Welcome to a short course of how to make machinima. This is the second part of the lecture that takes up from where my colleague Jenna left off in her introduction. I would like to start by recommending
Machinima for Dummies comes with a CD-ROM containing the Moviestorm program for making machinima. The thing about buying a program to make machinima, such as Moviestorm or The Movies, is that you are confined to the program for the look, feel and audio of any movies you make. For this reason you should consider that the making of machinima is a process and each stage in the process is very important for what I describe as the texture of the film. I want to now go through the stages of producing a machinima film and explain what I think is important to know and what one should consider during the production process.
The film which Jenna showed, The French Democracy (2006) was made using Lionhead Studios The Movies. As a result you have backgrounds of jungle and log cabins as settings. It is important to remember that metaphor plays an important role in machinima.
Order of Production
Most machinima films that rely on narrative start with a spoken script. This is then recorded and the action is added later. It is also possible to add audio live using in-world voice software. Sound effects and incidental audio can be added later in post-production. The filming of machinima scenes can be very time consuming. Framing shots, getting avatars to do what you want, cutting out thought bubbles, and getting movements right can take many shots. You just have to go through it. Plan shots before hand taking into consideration the space, its features, if it is a high traffic area (you will have other avatars in shot) and so on.
Post-production is very similar to standard film production. You can do some editing in Camtasia but if you wish to make a more professional film, something like Final Cut or Premier.
The game engine is the virtual space in which you choose to set you film. There are thousands to choose from. Choose your engine based on criteria such as
- dimensions (cosmic, a city, a house, a planet)
- environment (urban, rural, gentrified, war etc)
- avatars (ethnicity, custom possibilities, costumes etc)
- actions (sex, violence, dancing, speaking, facial expressions etc)
- time period (contemporary, historical, futuristic)
- natural effects (rain, storm, ocean etc)
In most games the camera view is either attached to an avatar or moves in a third person (God-eye) perspective. One must think about the possibilities offered by the visual perspectives in the game engine.
Point of View
There are three main POVs in most game engines:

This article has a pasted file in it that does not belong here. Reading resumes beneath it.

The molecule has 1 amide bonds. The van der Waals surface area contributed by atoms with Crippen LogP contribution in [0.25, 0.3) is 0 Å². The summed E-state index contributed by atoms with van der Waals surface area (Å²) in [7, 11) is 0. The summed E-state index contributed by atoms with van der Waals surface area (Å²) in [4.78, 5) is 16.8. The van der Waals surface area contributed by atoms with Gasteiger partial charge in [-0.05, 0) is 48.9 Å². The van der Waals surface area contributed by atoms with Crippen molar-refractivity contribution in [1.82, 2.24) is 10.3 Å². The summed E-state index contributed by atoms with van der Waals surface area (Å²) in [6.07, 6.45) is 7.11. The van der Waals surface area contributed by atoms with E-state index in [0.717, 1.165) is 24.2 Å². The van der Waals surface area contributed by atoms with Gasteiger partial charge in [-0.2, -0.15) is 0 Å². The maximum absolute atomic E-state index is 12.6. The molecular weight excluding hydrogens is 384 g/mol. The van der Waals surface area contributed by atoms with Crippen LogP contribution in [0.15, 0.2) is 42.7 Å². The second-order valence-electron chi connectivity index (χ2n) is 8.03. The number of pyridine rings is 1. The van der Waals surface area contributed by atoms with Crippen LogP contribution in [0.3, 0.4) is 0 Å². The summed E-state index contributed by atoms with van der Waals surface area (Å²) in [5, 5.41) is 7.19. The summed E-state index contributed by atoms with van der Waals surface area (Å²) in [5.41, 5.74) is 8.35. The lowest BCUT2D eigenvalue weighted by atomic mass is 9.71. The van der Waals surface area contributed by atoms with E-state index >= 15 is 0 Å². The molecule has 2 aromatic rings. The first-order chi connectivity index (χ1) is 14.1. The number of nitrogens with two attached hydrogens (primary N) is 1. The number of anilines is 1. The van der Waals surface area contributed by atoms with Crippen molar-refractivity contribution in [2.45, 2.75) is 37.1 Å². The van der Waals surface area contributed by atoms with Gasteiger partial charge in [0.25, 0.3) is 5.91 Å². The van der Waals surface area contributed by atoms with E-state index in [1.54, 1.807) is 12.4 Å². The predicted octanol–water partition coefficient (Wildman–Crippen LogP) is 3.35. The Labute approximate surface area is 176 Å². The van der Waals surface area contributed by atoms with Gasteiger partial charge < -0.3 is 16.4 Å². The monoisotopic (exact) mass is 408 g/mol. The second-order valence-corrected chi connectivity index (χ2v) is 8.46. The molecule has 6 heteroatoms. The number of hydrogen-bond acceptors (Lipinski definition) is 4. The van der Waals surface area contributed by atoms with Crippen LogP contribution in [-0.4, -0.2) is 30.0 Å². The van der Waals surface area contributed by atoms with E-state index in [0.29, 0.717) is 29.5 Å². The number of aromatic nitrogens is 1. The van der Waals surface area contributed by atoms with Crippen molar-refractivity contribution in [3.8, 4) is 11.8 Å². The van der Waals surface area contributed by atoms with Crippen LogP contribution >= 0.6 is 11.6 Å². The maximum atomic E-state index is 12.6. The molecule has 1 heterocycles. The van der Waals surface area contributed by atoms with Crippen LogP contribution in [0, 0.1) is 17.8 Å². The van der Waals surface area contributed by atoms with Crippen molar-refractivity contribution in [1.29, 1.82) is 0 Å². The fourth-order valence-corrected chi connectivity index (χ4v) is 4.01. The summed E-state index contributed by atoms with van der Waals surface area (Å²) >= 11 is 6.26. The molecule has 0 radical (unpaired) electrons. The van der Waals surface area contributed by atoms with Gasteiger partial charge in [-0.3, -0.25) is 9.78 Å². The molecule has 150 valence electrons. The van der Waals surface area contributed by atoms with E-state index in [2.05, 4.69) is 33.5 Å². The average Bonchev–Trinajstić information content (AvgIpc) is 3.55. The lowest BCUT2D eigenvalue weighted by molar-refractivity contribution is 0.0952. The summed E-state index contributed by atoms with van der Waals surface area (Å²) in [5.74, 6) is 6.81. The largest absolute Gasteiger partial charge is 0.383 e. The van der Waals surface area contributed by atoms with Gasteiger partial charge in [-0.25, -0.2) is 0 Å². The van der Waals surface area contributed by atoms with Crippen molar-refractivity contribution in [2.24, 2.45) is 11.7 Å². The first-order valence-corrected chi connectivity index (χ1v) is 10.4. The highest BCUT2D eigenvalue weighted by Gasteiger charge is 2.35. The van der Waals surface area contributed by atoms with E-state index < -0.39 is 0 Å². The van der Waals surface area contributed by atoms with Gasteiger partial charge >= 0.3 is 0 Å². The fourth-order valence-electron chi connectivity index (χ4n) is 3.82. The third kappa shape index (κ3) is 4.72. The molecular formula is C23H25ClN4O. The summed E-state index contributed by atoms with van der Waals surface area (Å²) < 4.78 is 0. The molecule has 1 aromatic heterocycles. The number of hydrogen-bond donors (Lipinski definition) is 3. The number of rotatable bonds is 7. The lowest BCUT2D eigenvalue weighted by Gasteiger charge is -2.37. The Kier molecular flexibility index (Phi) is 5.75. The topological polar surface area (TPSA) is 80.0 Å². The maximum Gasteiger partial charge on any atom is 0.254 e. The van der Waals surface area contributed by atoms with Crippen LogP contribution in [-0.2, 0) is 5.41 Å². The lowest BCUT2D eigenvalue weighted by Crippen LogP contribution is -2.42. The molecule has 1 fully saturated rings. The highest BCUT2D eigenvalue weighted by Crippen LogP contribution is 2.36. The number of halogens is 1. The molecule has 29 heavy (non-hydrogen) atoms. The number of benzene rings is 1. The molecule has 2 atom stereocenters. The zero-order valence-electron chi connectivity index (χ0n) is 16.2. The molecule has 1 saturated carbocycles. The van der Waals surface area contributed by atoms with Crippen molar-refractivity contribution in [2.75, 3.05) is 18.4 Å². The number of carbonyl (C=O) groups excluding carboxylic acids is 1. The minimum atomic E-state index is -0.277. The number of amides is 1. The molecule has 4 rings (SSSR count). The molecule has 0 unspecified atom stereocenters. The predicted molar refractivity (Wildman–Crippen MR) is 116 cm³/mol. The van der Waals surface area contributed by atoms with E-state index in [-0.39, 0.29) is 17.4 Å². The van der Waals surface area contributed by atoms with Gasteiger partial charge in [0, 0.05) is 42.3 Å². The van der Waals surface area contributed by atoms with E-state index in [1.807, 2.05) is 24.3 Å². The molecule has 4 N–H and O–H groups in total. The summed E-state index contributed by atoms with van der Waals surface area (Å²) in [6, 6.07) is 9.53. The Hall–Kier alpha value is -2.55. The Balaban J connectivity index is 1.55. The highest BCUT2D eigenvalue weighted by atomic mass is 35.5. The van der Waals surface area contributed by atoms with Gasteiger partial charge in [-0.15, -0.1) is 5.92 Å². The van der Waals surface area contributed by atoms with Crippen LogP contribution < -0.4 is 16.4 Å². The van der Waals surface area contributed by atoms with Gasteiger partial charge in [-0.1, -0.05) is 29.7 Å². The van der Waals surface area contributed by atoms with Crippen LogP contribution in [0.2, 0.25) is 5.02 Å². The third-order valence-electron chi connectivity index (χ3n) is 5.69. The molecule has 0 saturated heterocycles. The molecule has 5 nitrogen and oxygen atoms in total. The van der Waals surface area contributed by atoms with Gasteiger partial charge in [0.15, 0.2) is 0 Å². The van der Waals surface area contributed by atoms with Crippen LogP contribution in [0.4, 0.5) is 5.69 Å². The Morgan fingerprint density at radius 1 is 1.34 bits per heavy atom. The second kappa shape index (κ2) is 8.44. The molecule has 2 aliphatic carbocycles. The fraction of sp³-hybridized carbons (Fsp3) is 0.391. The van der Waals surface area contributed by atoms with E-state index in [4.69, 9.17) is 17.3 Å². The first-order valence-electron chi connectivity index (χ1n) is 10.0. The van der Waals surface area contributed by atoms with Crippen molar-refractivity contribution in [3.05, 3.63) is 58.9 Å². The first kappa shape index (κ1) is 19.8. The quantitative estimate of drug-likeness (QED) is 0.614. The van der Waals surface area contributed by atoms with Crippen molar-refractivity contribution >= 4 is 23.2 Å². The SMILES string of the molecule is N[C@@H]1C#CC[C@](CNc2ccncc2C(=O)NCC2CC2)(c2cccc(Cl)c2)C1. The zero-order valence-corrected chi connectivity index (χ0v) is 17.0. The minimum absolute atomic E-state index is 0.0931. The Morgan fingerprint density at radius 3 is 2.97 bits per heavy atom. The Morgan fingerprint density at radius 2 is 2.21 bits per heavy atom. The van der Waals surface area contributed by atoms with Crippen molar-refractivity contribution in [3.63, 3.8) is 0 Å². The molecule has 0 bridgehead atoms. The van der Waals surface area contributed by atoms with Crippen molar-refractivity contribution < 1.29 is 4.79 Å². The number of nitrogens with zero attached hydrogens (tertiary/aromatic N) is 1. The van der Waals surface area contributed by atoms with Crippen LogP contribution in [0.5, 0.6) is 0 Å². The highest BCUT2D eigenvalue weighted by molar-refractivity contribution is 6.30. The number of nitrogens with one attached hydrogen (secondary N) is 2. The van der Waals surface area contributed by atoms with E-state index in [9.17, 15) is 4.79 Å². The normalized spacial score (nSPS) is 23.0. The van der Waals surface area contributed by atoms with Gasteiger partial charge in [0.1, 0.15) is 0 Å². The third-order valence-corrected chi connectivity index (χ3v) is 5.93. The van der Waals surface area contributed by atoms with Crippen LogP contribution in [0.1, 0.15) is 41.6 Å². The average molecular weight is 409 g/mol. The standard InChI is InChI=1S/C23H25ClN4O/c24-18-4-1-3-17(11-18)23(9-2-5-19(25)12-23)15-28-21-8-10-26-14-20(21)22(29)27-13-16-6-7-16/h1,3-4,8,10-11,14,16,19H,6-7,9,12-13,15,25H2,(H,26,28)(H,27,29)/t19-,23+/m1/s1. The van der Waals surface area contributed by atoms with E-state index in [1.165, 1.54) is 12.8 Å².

- First person (gamer view)
- Second Person (between users)
- Third Person (god-eye view, from above taking in characters, locations and worlds)
Second and Third person perspectives offer an independent camera view that is not attached to a single avatar. In the use of first person perspectives it is often worth using multiple camera avatars, who do not appear in the film but are used as virtual cameras in-world.
How to create a virtual camera in the Halo game engine.
Any sort of virtual camera could do
- The Movies
To use game platforms such as the Xbox 360 or Playstation you need to set up a video capture through another screen:
When you capture the video, there should be an options menu where you can adjust various aspects of the capture, such as quality, aspect ratio, etc
There are several ways of adding audio to your machinima film. You can use a free audio program such as Audacity. More advanced audio software such as Cubase and Protools are great but perhaps are too complicated and result in overkill for beginners. For these three programs the principle is the same; you lay audio tracks in layers, and can splice and edit them, adding effects in a visual time-line set up.
Avatars make up the graphic characters in a machinima film. Avatars are visual embodiments of users in virtual worlds. You can craft and customize avatars using skins and modeling. As well accessories can be added to avatars, such as hair, eyes, weapons, clothes.
Working on an avatar in pre-production can make all the difference in a machinima film. Skins can be purchased or made, using Photoshop.
Create and avatar skin based on the Na'vi characters from the film Avatar.
Scenario for Film
Machinima Short Course
Scene: Public place in Second Life (shopping mall, bus station, night club)
Characters (Clothing is spy):
Agent 1: waiting in the public place.
Agent 2: Approaches Agent 1 and offers information in the form of an object
Agent 3: Interrupts the transfer of the object from Agent 2 to Agent 1.
Agent 2 flees the scene. Agent 1 confronts Agent 3.